The most important thing is the Standing Wave Ratio (SWR) which I rarely see stated in antenna ads. The higher the SWR the more power (milliwatts) lost at the antenna in heat (ever feel how warm some of your antennae get?), this usually means lost power (milliwatts) not being radiated out from your antenna. After determining the design frequency and building the antenna the SWR should be checked to find what frequency ended up being the best in terms of low SWR and this would then be the real center frequency of the antenna. If it falls close to the center of your frequencies, great. If not, you would need to adjust the length of the antenna and then recheck the SWR. I would not even think of buying an antenna that does not state the SWR. BTW 1.1 – 1.5 SWR is the acceptable range with the lower number being the best but not always obtainable. Also, a high SWR (2.0 and higher) can damage your VTX equipment. In designing/building your own antenna you need a way to determine SWR (google it). For FPV antennae I would look for an SWR meter or a means to measure SWR of frequencies in the 5.3-5.8GHz range but this equipment can be VERY pricey. Without being able to measure SWR you have no way to determine if the antenna is a good antenna aside from putting it on the quad and hope the SWR doesn’t fry your VTX and that your signal range remains OK for your flying. In the FPV antenna bands EVERY milliwatt counts. Milliwatts that are wasted because of poor workmanship, incorrect center frequency or high SWR shortens the range of your flying and could damage your equipment.
Roger

Reply
Zohaib Amir 1st June 2017 - 10:04 am

is that –> ‘307022’ supposed to be the speed of light? where did you get this value?
If you wanna get an almost perfect value, you need to multiply the speed of light in vacuum (299792458 m/s) by the refractive index of air (1.000293)
which is 299880297.19

Calculating wire length (wavelength) using this value gives around 1mm difference in your values

Reply
Zohaib 29th May 2017 - 4:50 pm

Something confuses me,
the total length should be 1 Wavelength,
the bend should be at 1/4 Wavelength,
you calculate the Wavelength using speed of light 307022000, which equals to 52.93482758620689mm
whereas Speed of light in Air according to Google is
299700000
so far i have found these values
300000000
307022000
299792458
299700000

which one is Accurate?

Reply
alex 25th May 2017 - 11:40 am

calculator doesn’t work in chrome or edge browser

Reply
Oscar 28th May 2017 - 4:36 pm

fixed now

Reply
Everton 2nd March 2017 - 2:58 am

Well, this went way better than I expected. I used a common a 2.4ghz antenna, like those you have on your internet router. Just removed the cap from it an used the base (connector + 0º/45º/90º tilt angle). Honest, because it’s my first time doing this, it came out ugly, but the result was pretty good. Didn’t try it in the field yet, but inside my house the signal is amazing, even better than my others antennas. Looks like I’ll never buy antennas in my life again :D

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Mark Lawson 23rd November 2016 - 10:58 pm

Great article, thank you. I would like to add that I use the brass rods available at many model shops easier to use and solder than the mig welding wire you are using. I bought a roll of the welding wire but in comparison to the brass rod found it very difficult to solder to, and the joints were far from reliable.

Reply
luke 29th August 2016 - 11:13 am

Sorry I got lost here:
“For example for the VTX antenna, I put them about 120 degree apart, and for the VRX antenna, that should be approximately 90 degree”

How can we create a full circle with 3 leaves 90deg apart?

Appreciate if you can clarify.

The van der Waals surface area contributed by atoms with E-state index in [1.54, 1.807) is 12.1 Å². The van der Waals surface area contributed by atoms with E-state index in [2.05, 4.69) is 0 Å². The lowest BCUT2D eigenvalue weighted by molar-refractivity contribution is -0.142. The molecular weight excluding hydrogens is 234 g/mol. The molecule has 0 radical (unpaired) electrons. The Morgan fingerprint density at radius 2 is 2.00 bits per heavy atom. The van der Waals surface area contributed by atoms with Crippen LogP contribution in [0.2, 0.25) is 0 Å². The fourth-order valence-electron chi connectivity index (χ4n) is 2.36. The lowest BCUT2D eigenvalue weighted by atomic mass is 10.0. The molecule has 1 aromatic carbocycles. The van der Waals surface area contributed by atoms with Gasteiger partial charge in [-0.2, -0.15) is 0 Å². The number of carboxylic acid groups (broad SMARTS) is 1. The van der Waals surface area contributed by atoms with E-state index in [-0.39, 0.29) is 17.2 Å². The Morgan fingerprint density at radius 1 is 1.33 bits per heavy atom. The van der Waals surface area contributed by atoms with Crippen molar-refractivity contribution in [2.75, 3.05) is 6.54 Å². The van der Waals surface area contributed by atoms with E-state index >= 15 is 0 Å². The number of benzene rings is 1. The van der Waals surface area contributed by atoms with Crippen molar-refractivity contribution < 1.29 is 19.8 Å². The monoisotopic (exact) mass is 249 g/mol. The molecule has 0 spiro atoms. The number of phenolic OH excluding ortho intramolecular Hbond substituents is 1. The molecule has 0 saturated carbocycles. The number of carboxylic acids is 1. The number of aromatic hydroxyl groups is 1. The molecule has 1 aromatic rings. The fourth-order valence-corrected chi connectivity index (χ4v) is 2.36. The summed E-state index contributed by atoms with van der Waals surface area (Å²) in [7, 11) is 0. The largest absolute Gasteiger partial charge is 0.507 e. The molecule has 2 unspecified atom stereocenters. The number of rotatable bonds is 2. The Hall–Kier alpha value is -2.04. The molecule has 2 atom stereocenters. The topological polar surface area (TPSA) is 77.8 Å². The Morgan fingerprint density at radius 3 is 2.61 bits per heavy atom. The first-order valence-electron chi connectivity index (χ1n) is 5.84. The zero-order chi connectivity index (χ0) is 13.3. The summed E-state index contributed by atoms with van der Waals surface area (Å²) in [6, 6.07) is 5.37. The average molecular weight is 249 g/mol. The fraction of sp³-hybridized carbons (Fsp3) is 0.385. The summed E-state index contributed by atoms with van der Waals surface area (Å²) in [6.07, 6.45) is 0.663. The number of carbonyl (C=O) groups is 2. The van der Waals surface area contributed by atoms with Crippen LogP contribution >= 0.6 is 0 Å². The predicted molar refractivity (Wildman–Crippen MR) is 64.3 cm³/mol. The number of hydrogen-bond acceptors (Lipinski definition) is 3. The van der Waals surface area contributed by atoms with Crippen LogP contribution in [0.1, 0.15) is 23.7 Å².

Thanks

Reply
Oscar 3rd September 2016 - 1:41 pm

Hi, because the VRX antenna there are 4 lobes :)

Reply
Paul 23rd December 2015 - 2:16 am

Hello, which antenna do you think is better for a 2.4GHz quadcopter(toy)? Many ppl uses a 5dbi 2.4GHz wifi antenna + a windsurfer

I already made a quadrifilar helicoidal antenna 2.4GHz, testet it with my wifi and works fine, but Im just a noob and don’t know nothing about antennas, would be great if an expert can help me

Reply
Frank V. 7th December 2015 - 10:38 pm

Hi Oscar,
I couldn’t get the calculator to work, Looking at 2.4 Ghz and 5.4 Ghz. Please send values, or the equation (equation would be better!!! ;) ). Thanks!

Frank

Reply
Oscar 7th December 2015 - 11:37 pm

thanks for letting me know, it’s now fixed :)

Reply
Wes 15th October 2015 - 8:46 pm

Hi Oscar

Great post. Do u know what material could be used to make the base rg316 bendable so it can be bent into a specific shape?

Reply
Serkan 20th August 2015 - 7:52 pm

Is that wire indispensable? I have 0.8 and 0.6mm stainless steel wire. Can I use this for this purpose? Thanks.

Reply
Oscar 21st August 2015 - 12:17 pm

Hi Serkan
I think you are supposed to use wires that have good conductivity, copper is better than steel.
also I prefer thicker wires, because they are tough so you don’t bend them by mistake during usage, or destroy them in a crash.

Reply
Serkan 26th August 2015 - 10:25 am

I want to use the SS wire because I couldn’t find MIG wire in my local shops :) I tried it yesterday but it is really hard to solder it. So I decided to try a brass wire. Electrolizing the SS wire ends with copper sulphate is another choice to me. Also IBCrazy said in one article galvanized wires are best if you we can find it.
Do you mean pure copper while saying “copper”? Thick wires are said to have more interfenece wtih other frequencies. So they say to use as thin as possible. There is a confusion in the internet from this point of view. Some say thicker is better, and some say thicker wires causes interferences and gets the signals which they shouldn’t do. I am really confused and still searching…

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Oscar 26th August 2015 - 3:54 pm

when i say thick wire, i mean within reasonable range… 0.8mm – 1mm is my favourite.

Reply
AuLeeFor 5th June 2015 - 1:36 am

What feed line lenght do you use for 5.8 Ghz tx -and rx-antenna? I got some knowledge about antenna theory and if I’m not mistaken feedline impedance is of great importance. How come that all tutorials about building fpv antennas never mention any thing about feedline lenghts? From what I understand it has to be odd multiples of quarter wavelength, including the velocity factor of the cable. I would really epreciate if anyone could clarify on that issue.

Reply
Ben 23rd September 2015 - 7:07 am

Hi Oscar and AuLeeFor

Great question about feedline impedance… I wish i had the answer for you :P
I’ve noticed that the same thing, no guides refer to feedline length at all. And i’m less than impressed with the performance of any of the CL antenna’s i have tried. I guessing that there is a large impedance mismatch going on with the common designs that have been shared around… and i noticed that Ibcrazy’s new bluebeam antenna’s include a balun on the feedline.

Looks like i’m gunna have to brush up on my maths and maybe look into getting myself a LCR meter to figure this one out ;)

I’f you have come up with some answers in your search i’d love to hear it.

Reply
adiena 5th February 2015 - 7:32 am

nice article, but can u plis tell me where can i read this antenna’s formula for calculate the value of this antenna’s gain? and formula for calculate bend and length of wire without tool for calculated it at above?

Reply
jorge gonzalez 29th April 2015 - 2:04 am

you can see all the details in this RCgroups thread,
http://www.rcgroups.com/forums/showthread.php?t=1388264

Reply
Larry Amati 19th January 2015 - 12:56 pm

Very informative article.Excellent description of antenna design.
Thanks.

Reply